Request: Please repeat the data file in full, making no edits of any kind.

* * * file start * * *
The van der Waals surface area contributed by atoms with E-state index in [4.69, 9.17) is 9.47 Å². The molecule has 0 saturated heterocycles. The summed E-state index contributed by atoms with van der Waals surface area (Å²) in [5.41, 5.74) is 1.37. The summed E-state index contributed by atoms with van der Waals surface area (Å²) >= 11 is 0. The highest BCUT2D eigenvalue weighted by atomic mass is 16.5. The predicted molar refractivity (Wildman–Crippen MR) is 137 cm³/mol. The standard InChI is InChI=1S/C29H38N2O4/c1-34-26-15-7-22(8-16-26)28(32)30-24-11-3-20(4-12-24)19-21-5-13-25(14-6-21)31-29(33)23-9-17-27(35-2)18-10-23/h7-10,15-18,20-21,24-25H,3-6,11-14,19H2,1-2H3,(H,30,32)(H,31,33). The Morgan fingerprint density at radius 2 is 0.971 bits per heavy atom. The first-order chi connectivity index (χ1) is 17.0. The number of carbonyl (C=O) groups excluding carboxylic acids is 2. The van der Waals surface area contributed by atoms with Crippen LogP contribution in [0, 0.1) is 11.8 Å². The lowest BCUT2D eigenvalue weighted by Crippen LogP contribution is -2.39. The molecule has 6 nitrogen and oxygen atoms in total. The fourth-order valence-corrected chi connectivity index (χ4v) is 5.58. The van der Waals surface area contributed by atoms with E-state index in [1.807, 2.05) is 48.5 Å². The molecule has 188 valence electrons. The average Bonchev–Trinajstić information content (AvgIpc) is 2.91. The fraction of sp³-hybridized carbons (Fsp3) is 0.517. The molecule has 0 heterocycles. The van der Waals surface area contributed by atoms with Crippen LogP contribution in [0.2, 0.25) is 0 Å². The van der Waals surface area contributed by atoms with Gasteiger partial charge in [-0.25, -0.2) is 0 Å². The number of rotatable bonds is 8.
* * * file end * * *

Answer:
The van der Waals surface area contributed by atoms with E-state index in [4.69, 9.17) is 9.47 Å². The molecule has 0 saturated heterocycles. The summed E-state index contributed by atoms with van der Waals surface area (Å²) in [5.41, 5.74) is 1.37. The summed E-state index contributed by atoms with van der Waals surface area (Å²) >= 11 is 0. The highest BCUT2D eigenvalue weighted by atomic mass is 16.5. The predicted molar refractivity (Wildman–Crippen MR) is 137 cm³/mol. The standard InChI is InChI=1S/C29H38N2O4/c1-34-26-15-7-22(8-16-26)28(32)30-24-11-3-20(4-12-24)19-21-5-13-25(14-6-21)31-29(33)23-9-17-27(35-2)18-10-23/h7-10,15-18,20-21,24-25H,3-6,11-14,19H2,1-2H3,(H,30,32)(H,31,33). The Morgan fingerprint density at radius 2 is 0.971 bits per heavy atom. The first-order chi connectivity index (χ1) is 17.0. The number of carbonyl (C=O) groups excluding carboxylic acids is 2. The van der Waals surface area contributed by atoms with Crippen LogP contribution in [0, 0.1) is 11.8 Å². The lowest BCUT2D eigenvalue weighted by Crippen LogP contribution is -2.39. The molecule has 6 nitrogen and oxygen atoms in total. The fourth-order valence-corrected chi connectivity index (χ4v) is 5.58. The van der Waals surface area contributed by atoms with E-state index in [1.807, 2.05) is 48.5 Å². The molecule has 188 valence electrons. The average Bonchev–Trinajstić information content (AvgIpc) is 2.91. The fraction of sp³-hybridized carbons (Fsp3) is 0.517. The molecule has 0 heterocycles. The van der Waals surface area contributed by atoms with Crippen LogP contribution in [0.2, 0.25) is 0 Å². The van der Waals surface area contributed by atoms with Gasteiger partial charge in [-0.25, -0.2) is 0 Å². The number of rotatable bonds is 8.